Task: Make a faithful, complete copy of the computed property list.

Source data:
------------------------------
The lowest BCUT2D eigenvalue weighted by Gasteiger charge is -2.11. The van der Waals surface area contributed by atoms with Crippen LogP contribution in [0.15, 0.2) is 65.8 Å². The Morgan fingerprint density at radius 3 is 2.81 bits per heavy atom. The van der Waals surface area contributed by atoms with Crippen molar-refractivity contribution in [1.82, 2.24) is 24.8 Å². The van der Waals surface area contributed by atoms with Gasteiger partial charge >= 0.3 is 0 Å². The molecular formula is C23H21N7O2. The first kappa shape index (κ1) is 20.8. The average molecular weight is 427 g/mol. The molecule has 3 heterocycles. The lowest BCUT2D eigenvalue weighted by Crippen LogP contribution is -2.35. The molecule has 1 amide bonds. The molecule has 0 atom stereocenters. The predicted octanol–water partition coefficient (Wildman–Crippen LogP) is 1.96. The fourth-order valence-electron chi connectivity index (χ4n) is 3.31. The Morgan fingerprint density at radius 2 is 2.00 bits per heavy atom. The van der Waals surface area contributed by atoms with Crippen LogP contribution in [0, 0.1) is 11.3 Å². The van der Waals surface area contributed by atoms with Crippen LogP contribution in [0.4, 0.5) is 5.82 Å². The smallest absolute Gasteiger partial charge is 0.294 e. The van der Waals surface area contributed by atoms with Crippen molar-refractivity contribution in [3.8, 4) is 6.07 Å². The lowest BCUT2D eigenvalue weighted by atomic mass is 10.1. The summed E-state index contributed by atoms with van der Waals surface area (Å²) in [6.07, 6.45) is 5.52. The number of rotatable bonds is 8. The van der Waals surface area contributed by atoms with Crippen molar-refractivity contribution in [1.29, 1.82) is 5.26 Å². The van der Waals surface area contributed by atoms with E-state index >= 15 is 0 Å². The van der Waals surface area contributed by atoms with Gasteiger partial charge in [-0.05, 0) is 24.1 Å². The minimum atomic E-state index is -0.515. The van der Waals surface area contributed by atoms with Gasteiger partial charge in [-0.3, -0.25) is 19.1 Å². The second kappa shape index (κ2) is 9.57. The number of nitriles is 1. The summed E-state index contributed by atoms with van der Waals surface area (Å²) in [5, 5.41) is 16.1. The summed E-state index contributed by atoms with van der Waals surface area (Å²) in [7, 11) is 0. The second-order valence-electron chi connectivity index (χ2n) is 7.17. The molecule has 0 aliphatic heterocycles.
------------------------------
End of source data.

The lowest BCUT2D eigenvalue weighted by Gasteiger charge is -2.11. The van der Waals surface area contributed by atoms with Crippen LogP contribution in [0.15, 0.2) is 65.8 Å². The Morgan fingerprint density at radius 3 is 2.81 bits per heavy atom. The van der Waals surface area contributed by atoms with Crippen molar-refractivity contribution in [1.82, 2.24) is 24.8 Å². The van der Waals surface area contributed by atoms with Gasteiger partial charge >= 0.3 is 0 Å². The molecular formula is C23H21N7O2. The first kappa shape index (κ1) is 20.8. The average molecular weight is 427 g/mol. The molecule has 3 heterocycles. The lowest BCUT2D eigenvalue weighted by Crippen LogP contribution is -2.35. The molecule has 1 amide bonds. The molecule has 0 atom stereocenters. The predicted octanol–water partition coefficient (Wildman–Crippen LogP) is 1.96. The fourth-order valence-electron chi connectivity index (χ4n) is 3.31. The Morgan fingerprint density at radius 2 is 2.00 bits per heavy atom. The van der Waals surface area contributed by atoms with Crippen LogP contribution in [0, 0.1) is 11.3 Å². The van der Waals surface area contributed by atoms with Crippen LogP contribution in [0.4, 0.5) is 5.82 Å². The smallest absolute Gasteiger partial charge is 0.294 e. The van der Waals surface area contributed by atoms with Crippen molar-refractivity contribution in [3.8, 4) is 6.07 Å². The lowest BCUT2D eigenvalue weighted by atomic mass is 10.1. The summed E-state index contributed by atoms with van der Waals surface area (Å²) in [6.07, 6.45) is 5.52. The number of rotatable bonds is 8. The van der Waals surface area contributed by atoms with Crippen molar-refractivity contribution in [1.29, 1.82) is 5.26 Å². The van der Waals surface area contributed by atoms with E-state index >= 15 is 0 Å². The van der Waals surface area contributed by atoms with Gasteiger partial charge in [-0.05, 0) is 24.1 Å². The minimum atomic E-state index is -0.515. The van der Waals surface area contributed by atoms with Gasteiger partial charge in [-0.3, -0.25) is 19.1 Å². The second kappa shape index (κ2) is 9.57. The number of nitriles is 1. The summed E-state index contributed by atoms with van der Waals surface area (Å²) in [5, 5.41) is 16.1. The summed E-state index contributed by atoms with van der Waals surface area (Å²) in [7, 11) is 0. The second-order valence-electron chi connectivity index (χ2n) is 7.17. The molecule has 0 aliphatic heterocycles.